/ James Faris

Close to the Body. Good for the Soul.

Living close to the local church’s meeting place is good for your spiritual health. Most of the time, when people move closer to the center of the church community, they grow in the Lord. That’s my general observation from nearly two decades of ministry experience.

How can your spiritual health improve by living close to the church’s meeting location and thereby being closer to your spiritual family?

  • You are more able to participate in worship services, prayer meetings, and other activities of the congregation.
  • You experience deeper friendships in the body of Christ as you spend more time with his people.
  • You are more available to serve the church, especially in short notice situations.
  • You are better positioned to practice hospitality in your home in connection with the church.
  • You can evangelize your neighbors more easily and invite them to church.
  • You intensify the saltiness of your salt and the brightness of your light as you witness together to unbelievers with other saints.
  • You are more motivated to practice stewardship in your own neighborhood and community organizations because all of life’s activities tend to be more integrated.
  • Your children and especially teenagers can be supported with a better base of friendships and more opportunities for mentoring through the week.

Granted, it is not always possible or wise for people to live near the church building or move nearer to it. Factors may include the housing market, job circumstances, transportation options, and more. We must also be clear that living farther from the church is no inherent mark of weaker spiritual health. Some who live at greater distances are more vital than those who live close. But, it usually requires a greater commitment of time and effort to live farther from other saints and thrive.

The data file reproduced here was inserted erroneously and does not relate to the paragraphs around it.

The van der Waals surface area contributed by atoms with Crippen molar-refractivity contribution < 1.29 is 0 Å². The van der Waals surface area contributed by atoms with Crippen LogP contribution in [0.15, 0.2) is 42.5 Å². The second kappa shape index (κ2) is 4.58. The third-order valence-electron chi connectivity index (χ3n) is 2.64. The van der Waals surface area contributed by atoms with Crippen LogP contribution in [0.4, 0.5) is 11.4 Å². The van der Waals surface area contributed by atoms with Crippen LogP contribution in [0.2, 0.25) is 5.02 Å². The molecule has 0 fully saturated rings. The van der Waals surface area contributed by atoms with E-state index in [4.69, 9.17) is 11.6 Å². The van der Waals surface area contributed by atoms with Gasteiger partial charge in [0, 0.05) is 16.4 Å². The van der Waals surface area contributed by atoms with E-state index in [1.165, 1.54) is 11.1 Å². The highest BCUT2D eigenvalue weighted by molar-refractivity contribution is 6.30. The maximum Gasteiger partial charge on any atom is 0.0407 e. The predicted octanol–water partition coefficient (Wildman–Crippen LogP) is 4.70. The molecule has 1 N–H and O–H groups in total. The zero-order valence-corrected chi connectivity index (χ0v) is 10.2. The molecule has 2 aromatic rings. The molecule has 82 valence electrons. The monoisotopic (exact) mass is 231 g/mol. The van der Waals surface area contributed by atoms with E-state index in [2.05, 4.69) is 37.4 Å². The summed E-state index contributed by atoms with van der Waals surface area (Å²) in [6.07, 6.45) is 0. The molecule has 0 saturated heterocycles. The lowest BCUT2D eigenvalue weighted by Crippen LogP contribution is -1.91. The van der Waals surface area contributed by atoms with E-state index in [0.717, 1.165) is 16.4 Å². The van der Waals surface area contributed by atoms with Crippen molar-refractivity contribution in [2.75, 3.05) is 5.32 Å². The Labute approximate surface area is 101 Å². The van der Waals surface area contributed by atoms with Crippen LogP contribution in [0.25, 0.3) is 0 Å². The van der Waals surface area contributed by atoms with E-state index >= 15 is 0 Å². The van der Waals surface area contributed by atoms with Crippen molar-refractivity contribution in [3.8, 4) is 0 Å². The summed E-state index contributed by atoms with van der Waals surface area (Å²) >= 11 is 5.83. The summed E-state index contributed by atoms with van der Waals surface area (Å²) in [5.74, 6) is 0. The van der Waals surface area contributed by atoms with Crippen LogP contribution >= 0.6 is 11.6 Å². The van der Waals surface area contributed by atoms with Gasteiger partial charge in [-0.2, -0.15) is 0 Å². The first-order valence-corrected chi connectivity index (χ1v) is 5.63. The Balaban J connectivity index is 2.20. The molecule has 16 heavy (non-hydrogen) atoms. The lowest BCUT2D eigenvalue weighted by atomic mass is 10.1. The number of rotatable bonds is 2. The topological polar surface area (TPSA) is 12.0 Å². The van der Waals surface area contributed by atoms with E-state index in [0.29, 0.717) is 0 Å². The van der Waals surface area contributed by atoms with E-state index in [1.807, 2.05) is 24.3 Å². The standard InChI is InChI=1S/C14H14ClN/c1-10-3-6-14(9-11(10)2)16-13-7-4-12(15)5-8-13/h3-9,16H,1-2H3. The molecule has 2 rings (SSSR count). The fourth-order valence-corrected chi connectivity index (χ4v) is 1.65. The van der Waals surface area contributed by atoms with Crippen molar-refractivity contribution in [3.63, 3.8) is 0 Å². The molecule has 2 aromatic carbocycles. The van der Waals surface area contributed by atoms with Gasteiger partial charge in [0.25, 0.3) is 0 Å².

Seeking first the kingdom of God and his righteousness in all the relationships of life is usually best achieved where the relationships of life overlap. As a general rule, it is best to try to live, learn, work, play, shop, and serve in communities that overlap with other people in your worshiping community. The church is not the only place in which we seek first the kingdom of God; we need support in seeking him and his rule in all aspects of life.

What exactly does it mean to live where the relationships of your life overlap in space? The answer will be different in different communities. But, it’s my observation that proximity is more important than we might think initially. Living closer to the body is good for the soul.

James Faris

James Faris

Child of God. Husband to Elizabeth. Father of six. Pastor of Second Reformed Presbyterian Church in Indianapolis, Indiana. Ordained as a pastor in 2003.

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